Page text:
What everyone should know about web speed sensitivity

by Mike on July 1, 2013

Butterflies on the nectar line - Eve Schoeffler, Age 12

Butterflies on the nectar line – Eve Schoeffler, Age 12

Speed impacts customer satisfaction.

Web data converts this intuition into hard numbers. Google showed the world that slow load times cause fewer searches; Amazon found each tenth of a second delay drops sales 1%. One second costs Amazon more than 10% of their sales.

So fast load times are critical for Amazon and Google. What about your website?

Speed’s only important in certain places

Shuffleboard waits pass easier when you're 75

Shuffleboard waits pass by easier when you’re 75

Think real life.

It’s no big deal if your kids take half an hour to fry eggs and squeeze OJ. But when the Starbucks barista dawdles on your morning coffee? Wailing, whining, and foot stomping.

Same deal on the web – context matters. Some businesses face more time sensitivity than others:

  • Competition – are your users accustomed to Google speeds?
  • Product type – An impulse buy (a cheap game) tends to be more susceptible to load time than an expensive investment (a new TV).
  • Customer demographics – Age, location, income, and other factors all affect the dynamic.

It never hurts to accelerate your website. But is this a million dollar problem or just a minor hindrance? Faster loads are always possible – at a price.

Some pages are more sensitive than others

It’s critical to figure out if speed matters on your website. It’s even even more useful to know exactly where users care most about speed because some methods work best on specific pages.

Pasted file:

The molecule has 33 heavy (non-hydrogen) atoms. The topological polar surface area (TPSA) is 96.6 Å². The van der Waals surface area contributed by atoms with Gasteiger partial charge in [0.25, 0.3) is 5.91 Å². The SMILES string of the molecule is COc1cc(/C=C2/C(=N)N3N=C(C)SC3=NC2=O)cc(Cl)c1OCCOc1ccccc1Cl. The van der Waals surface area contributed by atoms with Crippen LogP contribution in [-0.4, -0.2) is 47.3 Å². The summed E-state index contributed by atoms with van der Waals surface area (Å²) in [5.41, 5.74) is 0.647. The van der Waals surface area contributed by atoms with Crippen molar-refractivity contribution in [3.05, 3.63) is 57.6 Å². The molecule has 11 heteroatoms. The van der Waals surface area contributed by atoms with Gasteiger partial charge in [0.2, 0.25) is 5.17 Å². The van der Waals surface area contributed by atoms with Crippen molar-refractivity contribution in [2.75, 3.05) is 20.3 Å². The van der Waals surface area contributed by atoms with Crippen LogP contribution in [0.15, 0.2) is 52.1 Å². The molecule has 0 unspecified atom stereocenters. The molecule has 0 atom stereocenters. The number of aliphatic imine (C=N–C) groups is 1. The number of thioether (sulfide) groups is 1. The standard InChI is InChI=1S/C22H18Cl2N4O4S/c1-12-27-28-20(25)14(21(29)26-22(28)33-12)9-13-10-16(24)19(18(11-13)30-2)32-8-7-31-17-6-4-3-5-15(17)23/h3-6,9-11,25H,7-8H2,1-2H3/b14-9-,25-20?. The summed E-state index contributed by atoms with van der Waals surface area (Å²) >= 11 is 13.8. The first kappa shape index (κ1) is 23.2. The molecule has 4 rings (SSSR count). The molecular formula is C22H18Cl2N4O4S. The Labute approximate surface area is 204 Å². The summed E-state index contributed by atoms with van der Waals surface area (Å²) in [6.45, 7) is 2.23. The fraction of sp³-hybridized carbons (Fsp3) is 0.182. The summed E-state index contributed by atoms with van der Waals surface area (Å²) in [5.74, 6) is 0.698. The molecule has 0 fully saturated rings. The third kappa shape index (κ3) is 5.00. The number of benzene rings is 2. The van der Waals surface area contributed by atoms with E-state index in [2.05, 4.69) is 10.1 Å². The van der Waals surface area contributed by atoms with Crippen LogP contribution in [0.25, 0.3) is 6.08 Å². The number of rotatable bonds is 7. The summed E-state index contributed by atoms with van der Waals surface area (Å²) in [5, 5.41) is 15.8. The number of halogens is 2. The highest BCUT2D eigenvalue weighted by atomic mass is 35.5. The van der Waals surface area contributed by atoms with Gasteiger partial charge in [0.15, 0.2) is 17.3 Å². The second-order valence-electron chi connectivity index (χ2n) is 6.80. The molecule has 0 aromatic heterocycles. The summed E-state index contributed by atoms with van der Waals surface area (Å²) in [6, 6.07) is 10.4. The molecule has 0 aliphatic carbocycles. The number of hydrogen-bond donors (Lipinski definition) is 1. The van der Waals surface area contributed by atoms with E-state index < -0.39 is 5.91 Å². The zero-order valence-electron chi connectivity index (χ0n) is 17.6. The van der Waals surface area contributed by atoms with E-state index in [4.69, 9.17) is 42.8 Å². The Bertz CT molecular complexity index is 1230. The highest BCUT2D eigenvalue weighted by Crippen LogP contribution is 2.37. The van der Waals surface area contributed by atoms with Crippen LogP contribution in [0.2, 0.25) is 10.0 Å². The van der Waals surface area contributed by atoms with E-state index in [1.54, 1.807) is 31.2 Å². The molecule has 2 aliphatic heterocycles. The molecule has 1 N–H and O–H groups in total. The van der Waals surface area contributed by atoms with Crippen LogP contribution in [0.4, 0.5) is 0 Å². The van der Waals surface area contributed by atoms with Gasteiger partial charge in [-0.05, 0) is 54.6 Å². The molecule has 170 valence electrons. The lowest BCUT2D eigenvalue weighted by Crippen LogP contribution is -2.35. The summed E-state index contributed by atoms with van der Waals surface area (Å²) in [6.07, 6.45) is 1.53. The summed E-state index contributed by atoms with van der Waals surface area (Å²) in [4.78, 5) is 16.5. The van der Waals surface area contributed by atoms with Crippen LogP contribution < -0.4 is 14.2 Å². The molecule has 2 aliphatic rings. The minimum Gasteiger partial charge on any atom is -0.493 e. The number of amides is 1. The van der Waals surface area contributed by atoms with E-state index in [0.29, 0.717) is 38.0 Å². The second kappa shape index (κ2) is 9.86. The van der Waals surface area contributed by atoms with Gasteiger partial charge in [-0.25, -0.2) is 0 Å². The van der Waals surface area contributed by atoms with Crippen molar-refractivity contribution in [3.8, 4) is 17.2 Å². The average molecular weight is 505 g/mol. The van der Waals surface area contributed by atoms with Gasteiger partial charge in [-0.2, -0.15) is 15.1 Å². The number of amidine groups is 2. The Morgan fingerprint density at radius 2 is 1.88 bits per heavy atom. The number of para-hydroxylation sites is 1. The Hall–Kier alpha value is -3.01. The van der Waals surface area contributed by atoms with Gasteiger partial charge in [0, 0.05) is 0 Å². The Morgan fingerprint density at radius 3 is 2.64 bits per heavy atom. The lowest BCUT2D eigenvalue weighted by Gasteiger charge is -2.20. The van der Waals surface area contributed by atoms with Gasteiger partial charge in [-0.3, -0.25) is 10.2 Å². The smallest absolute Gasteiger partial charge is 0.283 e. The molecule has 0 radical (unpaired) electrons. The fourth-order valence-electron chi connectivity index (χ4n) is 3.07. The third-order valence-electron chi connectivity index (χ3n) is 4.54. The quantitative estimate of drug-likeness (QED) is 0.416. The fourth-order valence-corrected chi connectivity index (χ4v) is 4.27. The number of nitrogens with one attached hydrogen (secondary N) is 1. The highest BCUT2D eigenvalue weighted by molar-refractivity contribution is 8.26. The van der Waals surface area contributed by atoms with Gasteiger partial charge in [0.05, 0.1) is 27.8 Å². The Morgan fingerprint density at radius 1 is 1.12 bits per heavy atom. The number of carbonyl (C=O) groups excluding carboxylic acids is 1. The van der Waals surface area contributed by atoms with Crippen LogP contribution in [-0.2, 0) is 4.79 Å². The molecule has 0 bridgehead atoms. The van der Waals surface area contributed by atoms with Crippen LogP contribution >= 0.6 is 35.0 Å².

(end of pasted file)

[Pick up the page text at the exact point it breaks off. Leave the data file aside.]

Early indications from Web Speed Ledger are that the most sensitive pages cluster in the buying funnel. People on your home page may not care too much about speed. But as they start pulling out their wallets, they’re easier to annoy.

Real data: home page vs. sales funnel

Real data from WSL: home page vs. sales funnel

In the example on the right (based on a large site with millions of monthly unique visits), the pricing page displays stronger speed sensitivity than the home page. This makes sense – people who want to know price are serious prospects.

Of course, the home page is important because it receives many more visits. When you balance out all the important factors, this company earns twice as much money speeding up their pricing page.

Using detailed price sensitivity knowledge

How can you apply individual price sensitivities?

  1. Sharpen the pages that will earn you the most money. You may focus on unique strategies or even cut content from important pages. Page-specific attention can help your sales grow by a sizable margin.
  2. Examine your time sensitivity patterns. The most sensitive pages tend to be deeper in your buying funnel. The subtle patterns may uncover important customer behavior.

The bottom line

Speed is important on most websites. Quantifying the numbers will help you understand whether you need to focus on speed, how much time and money you should devote to the problem, where to home in on, and so much more. There’s fertile ground to both please your users and add measurable profits for the business.

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